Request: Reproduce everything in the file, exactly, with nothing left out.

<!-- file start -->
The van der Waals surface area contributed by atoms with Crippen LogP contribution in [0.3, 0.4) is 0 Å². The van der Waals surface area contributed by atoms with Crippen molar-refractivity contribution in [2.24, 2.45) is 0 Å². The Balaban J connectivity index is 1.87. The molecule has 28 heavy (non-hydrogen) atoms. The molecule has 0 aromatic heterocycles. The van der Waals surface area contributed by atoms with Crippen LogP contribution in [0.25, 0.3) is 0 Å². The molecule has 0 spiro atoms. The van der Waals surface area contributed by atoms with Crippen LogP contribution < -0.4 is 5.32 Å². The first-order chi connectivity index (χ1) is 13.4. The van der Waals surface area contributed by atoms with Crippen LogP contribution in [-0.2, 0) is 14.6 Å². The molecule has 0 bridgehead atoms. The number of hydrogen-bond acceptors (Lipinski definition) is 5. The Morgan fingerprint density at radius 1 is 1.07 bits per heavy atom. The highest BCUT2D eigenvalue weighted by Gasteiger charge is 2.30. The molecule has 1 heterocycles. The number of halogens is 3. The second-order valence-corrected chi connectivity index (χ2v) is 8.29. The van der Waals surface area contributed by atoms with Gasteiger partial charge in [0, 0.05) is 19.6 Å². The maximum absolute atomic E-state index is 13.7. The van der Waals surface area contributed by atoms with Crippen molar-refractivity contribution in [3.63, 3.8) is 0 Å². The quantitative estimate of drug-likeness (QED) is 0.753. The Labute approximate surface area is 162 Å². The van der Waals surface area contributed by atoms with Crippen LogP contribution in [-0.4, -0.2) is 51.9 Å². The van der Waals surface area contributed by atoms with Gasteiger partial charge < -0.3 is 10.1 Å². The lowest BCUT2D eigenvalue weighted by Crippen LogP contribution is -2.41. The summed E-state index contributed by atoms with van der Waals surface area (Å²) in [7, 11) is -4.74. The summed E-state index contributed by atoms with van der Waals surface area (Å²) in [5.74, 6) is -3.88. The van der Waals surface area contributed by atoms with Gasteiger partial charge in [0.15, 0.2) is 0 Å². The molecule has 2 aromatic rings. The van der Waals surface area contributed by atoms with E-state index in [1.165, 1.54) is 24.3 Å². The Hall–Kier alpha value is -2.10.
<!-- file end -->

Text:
The van der Waals surface area contributed by atoms with Crippen LogP contribution in [0.3, 0.4) is 0 Å². The van der Waals surface area contributed by atoms with Crippen molar-refractivity contribution in [2.24, 2.45) is 0 Å². The Balaban J connectivity index is 1.87. The molecule has 28 heavy (non-hydrogen) atoms. The molecule has 0 aromatic heterocycles. The van der Waals surface area contributed by atoms with Crippen LogP contribution in [0.25, 0.3) is 0 Å². The molecule has 0 spiro atoms. The van der Waals surface area contributed by atoms with Crippen LogP contribution < -0.4 is 5.32 Å². The first-order chi connectivity index (χ1) is 13.4. The van der Waals surface area contributed by atoms with Crippen LogP contribution in [-0.2, 0) is 14.6 Å². The molecule has 0 bridgehead atoms. The number of hydrogen-bond acceptors (Lipinski definition) is 5. The Morgan fingerprint density at radius 1 is 1.07 bits per heavy atom. The highest BCUT2D eigenvalue weighted by Gasteiger charge is 2.30. The molecule has 1 heterocycles. The number of halogens is 3. The second-order valence-corrected chi connectivity index (χ2v) is 8.29. The van der Waals surface area contributed by atoms with Gasteiger partial charge in [0, 0.05) is 19.6 Å². The maximum absolute atomic E-state index is 13.7. The van der Waals surface area contributed by atoms with Crippen molar-refractivity contribution in [3.63, 3.8) is 0 Å². The quantitative estimate of drug-likeness (QED) is 0.753. The Labute approximate surface area is 162 Å². The van der Waals surface area contributed by atoms with Crippen LogP contribution in [-0.4, -0.2) is 51.9 Å². The van der Waals surface area contributed by atoms with Gasteiger partial charge < -0.3 is 10.1 Å². The lowest BCUT2D eigenvalue weighted by Crippen LogP contribution is -2.41. The summed E-state index contributed by atoms with van der Waals surface area (Å²) in [7, 11) is -4.74. The summed E-state index contributed by atoms with van der Waals surface area (Å²) in [5.74, 6) is -3.88. The van der Waals surface area contributed by atoms with Gasteiger partial charge in [0.15, 0.2) is 0 Å². The molecule has 2 aromatic rings. The van der Waals surface area contributed by atoms with E-state index in [1.165, 1.54) is 24.3 Å². The Hall–Kier alpha value is -2.10.